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Hammer Time: A Look at Different Hammer Types and Their Uses

When you're working on pounding something in, a hammer is a hammer, right? Not necessarily. There are a wide variety of specialty hammers for a range of purposes, some of which work for general use and some of which do not. Here's a quick rundown on the different types of hammers available today:

Different Hammer Types and Uses

Claw Hammer - When most people think of a hammer, this is the kind of hammer they're picturing. With a flat face, sometimes cross-hatched to provide a better "grip" on the nail's surface and a curved claw on the back for removing nails or prying up board ends, a claw hammer is the most widely-used hammer on the market and shows up in most tool kits on a regular basis.

Framing Hammer - Though it's very similar to the claw hammer in appearance, a framing hammer has a claw that is much less curved than you'll find on a claw hammer. This is because they're typically used for assembly rather than general purpose. To make up for the lack of leverage that a claw hammer's curve provides, these hammers also feature longer handles and are heavier to pack a stronger punch on every blow.

Ball Peen Hammer - Though they're used for a variety of purposes, the ball peen hammer is, at heart, a metalworking hammer. Used for peening rivets and other small metalworking tasks, the hammer has a flat face for flattening pieces of metal and a ball face that is half rounded to focus force on a very small area of metal, mushrooming it out to finish the connection the rivet holds in place. They also are designed to slip along the metal, so you'll have a harder time trying to drive nails with them.

Cross and Straight Peen Hammer - Used in metalworking, upholstery and cabinetmaking, a cross and straight peen hammer provides two different surfaces, one of which is used on metal and the other of which is often used to start tacks or panel pins. The straight part of the peen can be either in the same angle as the handle or perpendicular to it.

Cross Peen Pin Hammer - Lighter in weight than the cross and straight peen hammer, the cross peen pin hammer is a favorite of cabinetmakers and for joinery work. It can also be used in fine metalworking, such as miniature work and jewelry making.

Brick Hammer - In terms of profile, a brick hammer resembles a framing hammer, but the similarities stop there. Instead of a claw, the brick hammer has a chisel, used to score a brick with a line that is then broken using the face of the hammer.

Chasing Hammer - Another metalworking hammer, a chasing hammer is used to spread out a sheet of metal or put a curve into it. They'll often have two different faces on them and can be used in jewelry making.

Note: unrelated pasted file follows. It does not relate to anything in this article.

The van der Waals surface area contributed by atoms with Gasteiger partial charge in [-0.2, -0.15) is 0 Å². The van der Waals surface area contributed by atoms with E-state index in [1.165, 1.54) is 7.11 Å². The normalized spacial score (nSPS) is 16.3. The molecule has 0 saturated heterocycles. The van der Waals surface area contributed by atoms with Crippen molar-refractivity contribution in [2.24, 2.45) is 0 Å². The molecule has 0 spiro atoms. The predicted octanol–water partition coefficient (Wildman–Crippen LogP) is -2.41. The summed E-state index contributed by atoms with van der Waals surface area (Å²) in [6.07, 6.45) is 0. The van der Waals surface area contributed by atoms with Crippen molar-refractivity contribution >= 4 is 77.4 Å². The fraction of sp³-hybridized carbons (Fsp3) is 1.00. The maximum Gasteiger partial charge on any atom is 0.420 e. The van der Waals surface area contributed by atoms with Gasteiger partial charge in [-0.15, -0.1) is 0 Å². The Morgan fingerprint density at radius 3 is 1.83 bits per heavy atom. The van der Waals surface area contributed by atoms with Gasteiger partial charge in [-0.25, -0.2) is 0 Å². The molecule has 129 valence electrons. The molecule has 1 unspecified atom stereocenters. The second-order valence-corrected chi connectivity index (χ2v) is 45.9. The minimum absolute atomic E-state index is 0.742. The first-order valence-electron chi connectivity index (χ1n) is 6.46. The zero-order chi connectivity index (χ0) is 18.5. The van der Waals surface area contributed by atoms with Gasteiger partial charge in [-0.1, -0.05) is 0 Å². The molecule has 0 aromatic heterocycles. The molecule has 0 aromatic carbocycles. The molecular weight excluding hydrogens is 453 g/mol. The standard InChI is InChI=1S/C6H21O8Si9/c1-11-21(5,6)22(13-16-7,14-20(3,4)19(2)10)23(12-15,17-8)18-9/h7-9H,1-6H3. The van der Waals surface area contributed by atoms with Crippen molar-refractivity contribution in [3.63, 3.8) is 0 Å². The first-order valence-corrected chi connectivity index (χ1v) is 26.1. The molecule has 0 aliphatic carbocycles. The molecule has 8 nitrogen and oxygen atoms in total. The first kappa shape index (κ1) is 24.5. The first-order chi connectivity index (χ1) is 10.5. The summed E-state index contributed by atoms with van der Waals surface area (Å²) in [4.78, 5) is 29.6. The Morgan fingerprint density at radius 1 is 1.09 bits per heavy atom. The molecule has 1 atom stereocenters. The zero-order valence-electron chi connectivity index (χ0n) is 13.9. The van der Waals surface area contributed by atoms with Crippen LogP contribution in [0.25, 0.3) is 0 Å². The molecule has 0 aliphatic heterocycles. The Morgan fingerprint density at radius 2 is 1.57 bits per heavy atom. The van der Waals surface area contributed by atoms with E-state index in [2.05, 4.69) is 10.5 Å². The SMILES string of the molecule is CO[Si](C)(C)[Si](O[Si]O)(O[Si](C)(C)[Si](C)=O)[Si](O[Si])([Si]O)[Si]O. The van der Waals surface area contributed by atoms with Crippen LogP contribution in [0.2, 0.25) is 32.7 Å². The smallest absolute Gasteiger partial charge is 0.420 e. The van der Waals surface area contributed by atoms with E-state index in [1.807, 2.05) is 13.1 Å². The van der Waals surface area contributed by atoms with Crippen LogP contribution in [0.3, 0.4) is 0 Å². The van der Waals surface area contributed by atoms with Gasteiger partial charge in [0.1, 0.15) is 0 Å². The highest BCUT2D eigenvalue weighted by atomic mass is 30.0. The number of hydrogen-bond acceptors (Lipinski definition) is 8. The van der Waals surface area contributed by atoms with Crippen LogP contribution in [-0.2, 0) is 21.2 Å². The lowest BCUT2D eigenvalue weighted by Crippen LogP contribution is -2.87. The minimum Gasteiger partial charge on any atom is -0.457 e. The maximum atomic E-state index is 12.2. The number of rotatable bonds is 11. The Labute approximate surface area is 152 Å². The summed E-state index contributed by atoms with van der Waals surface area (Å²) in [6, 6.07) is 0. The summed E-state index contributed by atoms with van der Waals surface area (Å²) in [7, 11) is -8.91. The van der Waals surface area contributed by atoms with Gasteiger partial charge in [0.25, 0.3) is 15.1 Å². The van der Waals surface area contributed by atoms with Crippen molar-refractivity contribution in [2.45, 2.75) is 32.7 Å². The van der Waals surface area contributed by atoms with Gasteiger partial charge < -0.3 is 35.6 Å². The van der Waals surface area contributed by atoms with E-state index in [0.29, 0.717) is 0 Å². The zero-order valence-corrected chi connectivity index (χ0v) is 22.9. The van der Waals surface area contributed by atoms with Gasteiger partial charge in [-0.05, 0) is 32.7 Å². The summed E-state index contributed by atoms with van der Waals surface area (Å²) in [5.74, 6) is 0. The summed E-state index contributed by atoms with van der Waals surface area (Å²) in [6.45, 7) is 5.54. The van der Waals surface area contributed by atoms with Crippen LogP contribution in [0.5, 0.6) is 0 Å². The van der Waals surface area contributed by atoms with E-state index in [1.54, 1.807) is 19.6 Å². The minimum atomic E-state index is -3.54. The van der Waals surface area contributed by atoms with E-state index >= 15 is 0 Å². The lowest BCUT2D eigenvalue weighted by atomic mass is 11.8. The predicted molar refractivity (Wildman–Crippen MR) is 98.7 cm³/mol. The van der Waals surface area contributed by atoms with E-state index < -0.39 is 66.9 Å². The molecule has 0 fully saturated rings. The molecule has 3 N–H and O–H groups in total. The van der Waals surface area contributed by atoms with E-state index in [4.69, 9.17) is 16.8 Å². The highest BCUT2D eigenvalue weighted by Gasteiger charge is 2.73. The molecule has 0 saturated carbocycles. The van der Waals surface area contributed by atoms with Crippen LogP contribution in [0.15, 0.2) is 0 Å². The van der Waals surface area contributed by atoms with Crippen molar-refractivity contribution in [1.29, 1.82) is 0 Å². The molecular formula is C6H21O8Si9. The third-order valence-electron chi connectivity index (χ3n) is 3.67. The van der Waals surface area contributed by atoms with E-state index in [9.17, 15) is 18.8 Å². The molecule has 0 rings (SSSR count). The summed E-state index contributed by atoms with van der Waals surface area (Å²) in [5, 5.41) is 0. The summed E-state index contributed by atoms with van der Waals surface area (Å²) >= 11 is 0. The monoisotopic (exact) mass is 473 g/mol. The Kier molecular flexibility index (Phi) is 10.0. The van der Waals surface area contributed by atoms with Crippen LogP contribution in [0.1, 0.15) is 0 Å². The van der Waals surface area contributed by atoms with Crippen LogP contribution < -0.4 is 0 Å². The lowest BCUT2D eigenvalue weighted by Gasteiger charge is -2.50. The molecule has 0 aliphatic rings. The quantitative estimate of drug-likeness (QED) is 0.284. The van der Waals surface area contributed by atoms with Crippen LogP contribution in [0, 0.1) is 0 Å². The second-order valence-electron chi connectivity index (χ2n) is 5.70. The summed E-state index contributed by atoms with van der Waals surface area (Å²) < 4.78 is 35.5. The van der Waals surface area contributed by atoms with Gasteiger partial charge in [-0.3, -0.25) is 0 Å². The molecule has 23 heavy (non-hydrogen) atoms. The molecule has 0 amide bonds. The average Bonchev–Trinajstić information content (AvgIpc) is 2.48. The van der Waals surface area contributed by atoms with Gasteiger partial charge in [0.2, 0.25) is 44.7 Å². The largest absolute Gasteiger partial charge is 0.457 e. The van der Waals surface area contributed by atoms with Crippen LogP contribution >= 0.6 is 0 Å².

Welders Hammer - Resembling a cross between an old-fashioned wood stove tool and a hammer, the welder's hammer has a coil that helps dissipate heat and prevent burns, typically with a pointed tip on one end of the head and a chisel on the other. 

Club Hammer - This is essentially a sledge hammer with a shorter handle for working in smaller areas or when the full leverage of a sledge hammer isn't needed.

Sledge Hammer - When you really need to drive something home, a sledge hammer is the way to go. With a head starting out at about eight pounds and a long handle, this hammer gives you the advantage of leverage in delivering a powerful blow.

With this level of detail, you can see that choosing the right hammer for the job isn't nearly as simple as grabbing one out of the tool kit and going to work. Specialized jobs mean specialized tools, so get the right one from our hand tool section. At Wallboard Supply Company, we've been supplying the four-state region for over 40 years and are happy to help answer any questions you may have. 


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Photo Credit: 

http://www.stanleytools.com/en-US/products/hand-tools/hammers/sledge/212-lb-jacketed-fiberglass-engineer-hammer/56-202

http://www.stanleytools.com/en-US/products/hand-tools/hammers/ball-pein/16-oz-wood-handle-ball-pein-hammer/54-016

rockindave1 / Foter / CC BY

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Wallboard Supply Company is a third generation, family run business that has been serving New England's building needs since 1970. Bob Filion started the company with a commitment to provide quality drywall and finishing products with unmatched customer service. The company has grown over the years, expanding its' product range, but never wavering from its' core values.